Rewilding: What would it mean for British wildlife?
Rewilding has recently and controversially been advocated as the optimal strategy to restore biodiversity in both Northern Europe and North America. It has become a divisive issue in conservation, involving prominent scientists, and attracting much media and political attention. Definitions about rewilding are often clouded by ambiguity and vagueness – but most references to rewilding describe either:
- Reduction or minimisation of active conservation management to allow the development of dynamic and unpredictable landscapes.
- Proposals to reintroduce large grazing and predatory animals, or similar species as proxies, with the intention of reinstating lost ecological processes and evolutionary potential.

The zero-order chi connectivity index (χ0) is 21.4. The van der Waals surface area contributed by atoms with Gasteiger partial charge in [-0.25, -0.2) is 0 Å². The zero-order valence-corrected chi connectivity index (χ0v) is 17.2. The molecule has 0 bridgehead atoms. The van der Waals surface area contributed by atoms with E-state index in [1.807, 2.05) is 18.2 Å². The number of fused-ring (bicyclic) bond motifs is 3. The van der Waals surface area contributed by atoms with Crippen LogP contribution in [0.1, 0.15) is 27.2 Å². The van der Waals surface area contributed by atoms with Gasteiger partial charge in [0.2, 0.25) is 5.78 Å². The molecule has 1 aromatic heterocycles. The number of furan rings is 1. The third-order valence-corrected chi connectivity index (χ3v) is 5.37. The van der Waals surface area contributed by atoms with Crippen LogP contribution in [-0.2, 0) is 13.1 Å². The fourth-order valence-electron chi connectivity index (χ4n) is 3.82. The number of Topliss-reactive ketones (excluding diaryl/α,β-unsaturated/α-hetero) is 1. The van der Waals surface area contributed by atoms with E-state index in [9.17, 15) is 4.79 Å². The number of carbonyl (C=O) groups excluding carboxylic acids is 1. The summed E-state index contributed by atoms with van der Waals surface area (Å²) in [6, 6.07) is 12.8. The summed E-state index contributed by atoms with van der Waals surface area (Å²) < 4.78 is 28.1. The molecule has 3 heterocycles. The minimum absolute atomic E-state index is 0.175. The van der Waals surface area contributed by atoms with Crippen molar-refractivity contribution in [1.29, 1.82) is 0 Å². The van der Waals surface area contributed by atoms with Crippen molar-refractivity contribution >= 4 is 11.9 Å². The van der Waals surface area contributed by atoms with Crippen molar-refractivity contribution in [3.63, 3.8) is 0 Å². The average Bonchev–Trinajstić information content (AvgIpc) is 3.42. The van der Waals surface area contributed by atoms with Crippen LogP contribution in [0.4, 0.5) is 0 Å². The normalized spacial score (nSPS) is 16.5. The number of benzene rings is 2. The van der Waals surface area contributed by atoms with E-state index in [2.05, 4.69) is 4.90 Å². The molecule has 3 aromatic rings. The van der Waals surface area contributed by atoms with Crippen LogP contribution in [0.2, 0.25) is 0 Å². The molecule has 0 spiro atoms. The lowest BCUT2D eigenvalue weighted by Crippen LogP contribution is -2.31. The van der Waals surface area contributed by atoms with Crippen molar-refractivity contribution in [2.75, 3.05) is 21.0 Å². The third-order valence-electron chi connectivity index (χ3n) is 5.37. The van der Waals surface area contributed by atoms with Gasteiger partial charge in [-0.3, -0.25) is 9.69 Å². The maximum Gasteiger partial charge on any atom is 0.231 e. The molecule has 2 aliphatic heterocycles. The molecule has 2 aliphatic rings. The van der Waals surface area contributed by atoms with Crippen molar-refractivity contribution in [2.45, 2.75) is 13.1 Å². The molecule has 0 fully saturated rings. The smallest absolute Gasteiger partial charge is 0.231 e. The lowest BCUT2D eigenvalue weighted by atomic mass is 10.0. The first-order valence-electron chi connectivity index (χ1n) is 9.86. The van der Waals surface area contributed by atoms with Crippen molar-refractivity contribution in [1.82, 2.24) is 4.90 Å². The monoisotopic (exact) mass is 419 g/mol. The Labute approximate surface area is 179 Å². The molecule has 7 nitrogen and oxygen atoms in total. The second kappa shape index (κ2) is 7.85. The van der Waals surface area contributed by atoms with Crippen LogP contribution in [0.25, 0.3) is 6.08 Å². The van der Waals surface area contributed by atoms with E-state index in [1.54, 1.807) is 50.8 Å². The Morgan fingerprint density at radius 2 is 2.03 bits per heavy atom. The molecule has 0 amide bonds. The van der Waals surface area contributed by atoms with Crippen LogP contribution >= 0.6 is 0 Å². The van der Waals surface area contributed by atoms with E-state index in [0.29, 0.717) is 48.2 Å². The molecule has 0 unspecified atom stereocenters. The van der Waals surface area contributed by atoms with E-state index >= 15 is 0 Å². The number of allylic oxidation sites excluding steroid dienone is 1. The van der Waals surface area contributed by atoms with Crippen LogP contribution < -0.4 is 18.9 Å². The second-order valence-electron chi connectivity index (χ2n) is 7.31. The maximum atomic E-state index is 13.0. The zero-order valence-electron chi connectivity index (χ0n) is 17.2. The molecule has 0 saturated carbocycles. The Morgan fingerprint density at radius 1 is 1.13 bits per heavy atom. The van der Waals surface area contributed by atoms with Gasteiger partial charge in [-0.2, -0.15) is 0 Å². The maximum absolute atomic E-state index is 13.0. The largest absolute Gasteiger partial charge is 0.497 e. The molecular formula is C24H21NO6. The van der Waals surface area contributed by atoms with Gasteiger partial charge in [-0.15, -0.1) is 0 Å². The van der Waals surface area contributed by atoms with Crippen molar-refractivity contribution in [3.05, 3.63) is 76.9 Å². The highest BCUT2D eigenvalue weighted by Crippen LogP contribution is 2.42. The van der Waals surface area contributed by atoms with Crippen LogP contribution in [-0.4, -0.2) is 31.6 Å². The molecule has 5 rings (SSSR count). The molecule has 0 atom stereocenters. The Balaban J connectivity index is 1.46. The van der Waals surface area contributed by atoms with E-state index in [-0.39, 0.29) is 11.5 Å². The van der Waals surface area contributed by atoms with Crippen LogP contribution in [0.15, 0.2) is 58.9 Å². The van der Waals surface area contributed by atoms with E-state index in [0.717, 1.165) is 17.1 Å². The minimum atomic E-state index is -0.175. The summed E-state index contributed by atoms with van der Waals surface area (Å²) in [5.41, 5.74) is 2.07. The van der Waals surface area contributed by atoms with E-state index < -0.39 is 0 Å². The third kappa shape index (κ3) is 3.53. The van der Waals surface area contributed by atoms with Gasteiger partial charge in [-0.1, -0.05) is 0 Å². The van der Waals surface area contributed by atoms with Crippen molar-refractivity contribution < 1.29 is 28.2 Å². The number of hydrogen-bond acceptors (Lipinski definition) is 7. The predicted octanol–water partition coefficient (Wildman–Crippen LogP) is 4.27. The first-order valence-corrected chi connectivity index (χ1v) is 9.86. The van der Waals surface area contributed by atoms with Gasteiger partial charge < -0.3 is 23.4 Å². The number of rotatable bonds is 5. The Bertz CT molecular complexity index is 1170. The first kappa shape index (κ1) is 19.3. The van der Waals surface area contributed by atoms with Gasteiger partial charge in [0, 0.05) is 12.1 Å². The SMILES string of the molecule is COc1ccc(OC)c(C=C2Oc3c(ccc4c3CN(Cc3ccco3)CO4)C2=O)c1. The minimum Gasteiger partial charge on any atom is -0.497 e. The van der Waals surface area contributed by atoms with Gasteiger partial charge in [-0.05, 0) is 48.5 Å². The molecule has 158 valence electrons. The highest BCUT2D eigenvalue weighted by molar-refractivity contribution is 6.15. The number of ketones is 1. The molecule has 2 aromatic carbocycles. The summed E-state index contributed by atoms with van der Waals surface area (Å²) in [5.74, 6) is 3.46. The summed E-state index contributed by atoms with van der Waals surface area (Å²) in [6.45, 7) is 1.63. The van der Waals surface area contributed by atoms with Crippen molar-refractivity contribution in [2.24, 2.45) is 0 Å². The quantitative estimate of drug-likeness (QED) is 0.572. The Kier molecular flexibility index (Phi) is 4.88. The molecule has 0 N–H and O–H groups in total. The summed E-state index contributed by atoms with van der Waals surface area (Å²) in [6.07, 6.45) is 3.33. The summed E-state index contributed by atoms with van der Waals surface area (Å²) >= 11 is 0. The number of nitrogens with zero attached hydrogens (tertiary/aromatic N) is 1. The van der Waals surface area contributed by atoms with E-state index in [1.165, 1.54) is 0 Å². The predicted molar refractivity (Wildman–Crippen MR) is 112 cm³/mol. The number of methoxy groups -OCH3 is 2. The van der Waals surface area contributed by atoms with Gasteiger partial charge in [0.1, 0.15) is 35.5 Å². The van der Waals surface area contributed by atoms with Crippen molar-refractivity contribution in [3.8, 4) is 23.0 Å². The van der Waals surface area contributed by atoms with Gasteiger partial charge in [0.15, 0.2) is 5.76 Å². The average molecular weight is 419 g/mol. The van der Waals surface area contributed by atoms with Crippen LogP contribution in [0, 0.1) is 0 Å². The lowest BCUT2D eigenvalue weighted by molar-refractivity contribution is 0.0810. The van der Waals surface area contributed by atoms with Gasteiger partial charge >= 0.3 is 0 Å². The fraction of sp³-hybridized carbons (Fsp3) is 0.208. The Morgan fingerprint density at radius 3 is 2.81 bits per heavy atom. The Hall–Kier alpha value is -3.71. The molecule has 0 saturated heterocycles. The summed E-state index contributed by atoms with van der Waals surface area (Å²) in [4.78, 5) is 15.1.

Bold claims have been made for the potential biodiversity benefits of rewilding, such as enhanced ability for adaptation to climate change – so there is an urgent need for an ecological evaluation of the evidence for these assertions.
A BES Ecological Issues booklet is currently in preparation to give a critical overview of the various guises of rewilding. There is also a BES specialist meeting on the Ecological consequences of ‘Wilding’ on 12 July 2007.
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